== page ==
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Alumni Stories

Sharing the flavours of my culture

Although Arika Errington grew up feeling like she couldn’t embrace her Aboriginal culture, she is changing that for her daughter – starting with her native food business.

During the COVID-19 pandemic, Arika wanted to create a business embracing native ingredients. She wanted to start with something easy and delicious, so naturally she looked to the bush bread, damper.

“Damper is the most tasty, delicious thing, and you can add anything to it,” Arika says. “I could just post kits to people and they could just make it, how easy is that? All they have to do is add water. That's how Tukka By The Bush came about.”

Today, Tukka By The Bush sends out damper kits flavoured with native ingredients like lemon myrtle, hardenbergia, and wattle seed, many of which Arika grows herself. She thinks that if more Australians use native ingredients, more First Nations knowledge and cultural understanding can be tapped into.

“I do it because I want everyone to enjoy our flavours and really understand that it’s important to have native ingredients in our homes and in our bellies, because it will help with people's individual Reconciliation and decolonisation journeys,” she says.

In her day job, the University of Canberra Bachelor of Arts (Journalism/Creative Writing/Indigenous Studies) alumna works in the First Nations Heritage Office on Cultural Heritage reform for the Australian Government as an Assistant Director in Engagement.

“I often go to different locations around Australia and I see all these big buildings and imagine what it would have been like before the ships came and there was just mob roaming around catching fish, or hunting and picking berries – and that helps me remember that connection as well,” Arika says.

As a Wakka Wakka and Wulli Wulli woman, from Central-Western Queensland, who lives on Ngunnawal and Ngambri country, Arika feels lucky to be able to grow up in accepting and loving communities full of Aboriginal and Torres Strait Islander people who share their knowledge and information.

“Learning from mob here, it’s so amazing because it helps open your eyes to even more possibilities of how to use all these different plants,” Arika says.

“Sharing that information has been so beneficial to my community, among my people, because it’s keeping the culture alive and it’s also leaving it down to my daughter.”

When Arika was her daughter’s age, she says being Aboriginal wasn’t as accepted as it is now.  Today, her daughter speaks about her Aboriginal culture very proudly, without fear of oppression.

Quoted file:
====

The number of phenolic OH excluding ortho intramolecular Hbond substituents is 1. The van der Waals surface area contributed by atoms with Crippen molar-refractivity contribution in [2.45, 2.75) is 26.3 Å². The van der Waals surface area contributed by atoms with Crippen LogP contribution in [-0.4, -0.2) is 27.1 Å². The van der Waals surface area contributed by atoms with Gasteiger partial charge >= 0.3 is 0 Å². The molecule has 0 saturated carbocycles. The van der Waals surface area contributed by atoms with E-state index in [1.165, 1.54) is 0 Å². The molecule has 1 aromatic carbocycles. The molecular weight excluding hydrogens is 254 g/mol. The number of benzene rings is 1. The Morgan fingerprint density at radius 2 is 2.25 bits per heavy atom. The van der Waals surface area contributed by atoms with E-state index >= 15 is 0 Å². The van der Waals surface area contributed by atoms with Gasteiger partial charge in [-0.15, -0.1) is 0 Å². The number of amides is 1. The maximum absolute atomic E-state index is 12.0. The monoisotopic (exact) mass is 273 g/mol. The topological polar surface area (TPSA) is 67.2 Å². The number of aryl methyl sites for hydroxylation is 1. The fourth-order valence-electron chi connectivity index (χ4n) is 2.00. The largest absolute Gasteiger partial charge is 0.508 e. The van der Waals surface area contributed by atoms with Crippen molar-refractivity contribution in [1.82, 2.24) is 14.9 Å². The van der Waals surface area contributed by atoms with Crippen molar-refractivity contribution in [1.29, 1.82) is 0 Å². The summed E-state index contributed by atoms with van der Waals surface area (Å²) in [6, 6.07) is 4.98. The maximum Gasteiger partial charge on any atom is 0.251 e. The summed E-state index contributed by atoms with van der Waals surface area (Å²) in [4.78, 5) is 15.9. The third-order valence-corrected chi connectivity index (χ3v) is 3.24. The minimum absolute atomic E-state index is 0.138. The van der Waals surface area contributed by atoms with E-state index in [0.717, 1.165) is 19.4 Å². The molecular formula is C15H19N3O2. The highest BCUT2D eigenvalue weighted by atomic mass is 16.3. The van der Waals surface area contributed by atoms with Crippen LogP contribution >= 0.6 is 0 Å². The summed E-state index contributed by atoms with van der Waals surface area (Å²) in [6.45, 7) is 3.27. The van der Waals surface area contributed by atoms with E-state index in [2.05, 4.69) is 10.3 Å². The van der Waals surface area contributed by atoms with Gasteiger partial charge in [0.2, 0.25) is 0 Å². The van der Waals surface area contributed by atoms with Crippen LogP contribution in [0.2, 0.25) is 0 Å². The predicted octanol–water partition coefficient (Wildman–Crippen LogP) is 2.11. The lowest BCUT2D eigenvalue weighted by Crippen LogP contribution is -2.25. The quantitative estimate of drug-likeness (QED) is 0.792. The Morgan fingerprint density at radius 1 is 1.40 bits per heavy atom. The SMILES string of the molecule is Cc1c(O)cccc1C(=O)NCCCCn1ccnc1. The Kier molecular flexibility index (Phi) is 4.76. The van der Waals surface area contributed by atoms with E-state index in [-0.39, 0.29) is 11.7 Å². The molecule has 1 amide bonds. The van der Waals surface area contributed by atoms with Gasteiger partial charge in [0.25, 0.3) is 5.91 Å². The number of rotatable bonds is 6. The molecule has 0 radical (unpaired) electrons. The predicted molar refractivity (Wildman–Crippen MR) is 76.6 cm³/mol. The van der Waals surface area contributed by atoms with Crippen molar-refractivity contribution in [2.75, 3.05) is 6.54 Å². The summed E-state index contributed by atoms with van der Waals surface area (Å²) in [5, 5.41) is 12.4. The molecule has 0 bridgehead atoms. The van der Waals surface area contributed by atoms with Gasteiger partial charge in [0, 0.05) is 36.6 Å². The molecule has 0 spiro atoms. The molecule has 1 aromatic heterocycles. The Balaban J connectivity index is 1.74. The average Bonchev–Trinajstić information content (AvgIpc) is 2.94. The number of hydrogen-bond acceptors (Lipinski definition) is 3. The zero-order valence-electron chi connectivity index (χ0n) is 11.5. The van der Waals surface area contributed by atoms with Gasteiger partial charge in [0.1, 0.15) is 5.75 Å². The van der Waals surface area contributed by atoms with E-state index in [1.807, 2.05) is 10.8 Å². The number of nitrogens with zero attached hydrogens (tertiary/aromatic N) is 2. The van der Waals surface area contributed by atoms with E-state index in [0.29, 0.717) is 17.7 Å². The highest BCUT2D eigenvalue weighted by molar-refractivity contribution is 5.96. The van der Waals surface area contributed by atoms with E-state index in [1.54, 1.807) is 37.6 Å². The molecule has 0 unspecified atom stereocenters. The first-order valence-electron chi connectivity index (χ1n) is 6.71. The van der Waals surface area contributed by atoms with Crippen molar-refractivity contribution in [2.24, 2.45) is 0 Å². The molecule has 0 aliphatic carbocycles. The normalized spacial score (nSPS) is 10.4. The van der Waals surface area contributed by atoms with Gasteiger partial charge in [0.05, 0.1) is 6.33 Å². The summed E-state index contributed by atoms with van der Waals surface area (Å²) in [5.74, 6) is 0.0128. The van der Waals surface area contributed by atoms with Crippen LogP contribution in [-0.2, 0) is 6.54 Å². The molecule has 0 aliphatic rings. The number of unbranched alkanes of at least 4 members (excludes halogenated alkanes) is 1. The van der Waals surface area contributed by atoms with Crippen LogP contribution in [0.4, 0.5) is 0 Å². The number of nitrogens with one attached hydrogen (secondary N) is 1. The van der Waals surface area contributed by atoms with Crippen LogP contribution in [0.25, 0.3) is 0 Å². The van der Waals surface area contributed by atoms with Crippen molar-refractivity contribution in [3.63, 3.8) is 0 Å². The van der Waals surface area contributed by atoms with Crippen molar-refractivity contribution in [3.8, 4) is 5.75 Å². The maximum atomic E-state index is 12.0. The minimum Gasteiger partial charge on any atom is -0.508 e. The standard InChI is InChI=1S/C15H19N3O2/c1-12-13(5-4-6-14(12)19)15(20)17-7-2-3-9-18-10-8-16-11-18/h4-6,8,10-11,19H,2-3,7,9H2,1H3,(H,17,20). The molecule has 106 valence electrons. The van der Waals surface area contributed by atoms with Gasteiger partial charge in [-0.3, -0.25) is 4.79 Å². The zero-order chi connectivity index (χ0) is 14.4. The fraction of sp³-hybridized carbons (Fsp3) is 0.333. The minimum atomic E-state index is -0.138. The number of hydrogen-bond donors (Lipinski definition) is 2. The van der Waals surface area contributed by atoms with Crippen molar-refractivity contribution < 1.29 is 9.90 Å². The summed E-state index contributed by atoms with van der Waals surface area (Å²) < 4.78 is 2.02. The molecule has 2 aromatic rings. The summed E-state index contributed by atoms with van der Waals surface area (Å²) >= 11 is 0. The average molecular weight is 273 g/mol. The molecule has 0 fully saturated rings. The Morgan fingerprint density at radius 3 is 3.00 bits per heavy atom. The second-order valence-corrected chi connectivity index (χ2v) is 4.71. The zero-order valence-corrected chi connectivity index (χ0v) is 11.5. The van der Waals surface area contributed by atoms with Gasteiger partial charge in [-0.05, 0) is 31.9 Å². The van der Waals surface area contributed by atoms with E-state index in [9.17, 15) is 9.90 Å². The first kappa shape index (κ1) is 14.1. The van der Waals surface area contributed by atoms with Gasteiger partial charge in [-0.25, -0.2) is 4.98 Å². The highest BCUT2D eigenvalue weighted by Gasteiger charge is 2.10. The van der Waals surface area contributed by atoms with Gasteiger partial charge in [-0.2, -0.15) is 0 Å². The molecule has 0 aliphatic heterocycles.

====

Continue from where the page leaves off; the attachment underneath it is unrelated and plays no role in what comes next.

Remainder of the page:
“It’s so great to me, because that's just what I always wanted growing up – to have the freedom to embrace my culture and who I am – and now she has that opportunity, and so do many other people,” she says.

Arika says that with native ingredients starting to have a starring role in Australia, we’re on a path for future generations to proudly talk about who they are and what they love about being Aboriginal. She talks about her daughter's early learning centre as a shining example.

“They’re so embracing of her culture. Because she is so willing to share it, they're willing to share in it,” she says.

Every week, Arika’s daughter's class comes together to make bush foods. She says her daughter loves to get involved and share a damper with the other students, one of whom recently moved from Germany.

“They have been learning from each other – she's been teaching him her language and he's been teaching her some German,” Arika says.

“So it's really lovely. And it was damper that helped bring them together, because she shared it with him on his first day.”

Words and photos by Leo Phimphravichith.

Taste native ingredients for yourself, then share it with your friends. Try this delicious recipe Arika generously shared with us.

Quandong and Davidson Plum cake

Ingredients

● Butter/oil spray, for baking

● 1 cup milk/substitute of choice

● 2 cups self-raising flour

● 1/2 cup sugar/substitute

● 1 beaten egg

● 1/4 cup macadamia oil/substitute

● 1/4 cup pre-soaked quandong skins (boil in shallow water to make skins soft) or add 2 tablespoons quandong powder

● 1/3 cup desiccated coconut

● 1 teaspoon of Davidson Plum powder

Method

● Turn oven to 180°C

● Line cake/bread tin or muffin tray with butter/oil spray

● Mix all ingredients in a bowl

● Pour into tray/tin and bake for 20 minutes or until cooked through.

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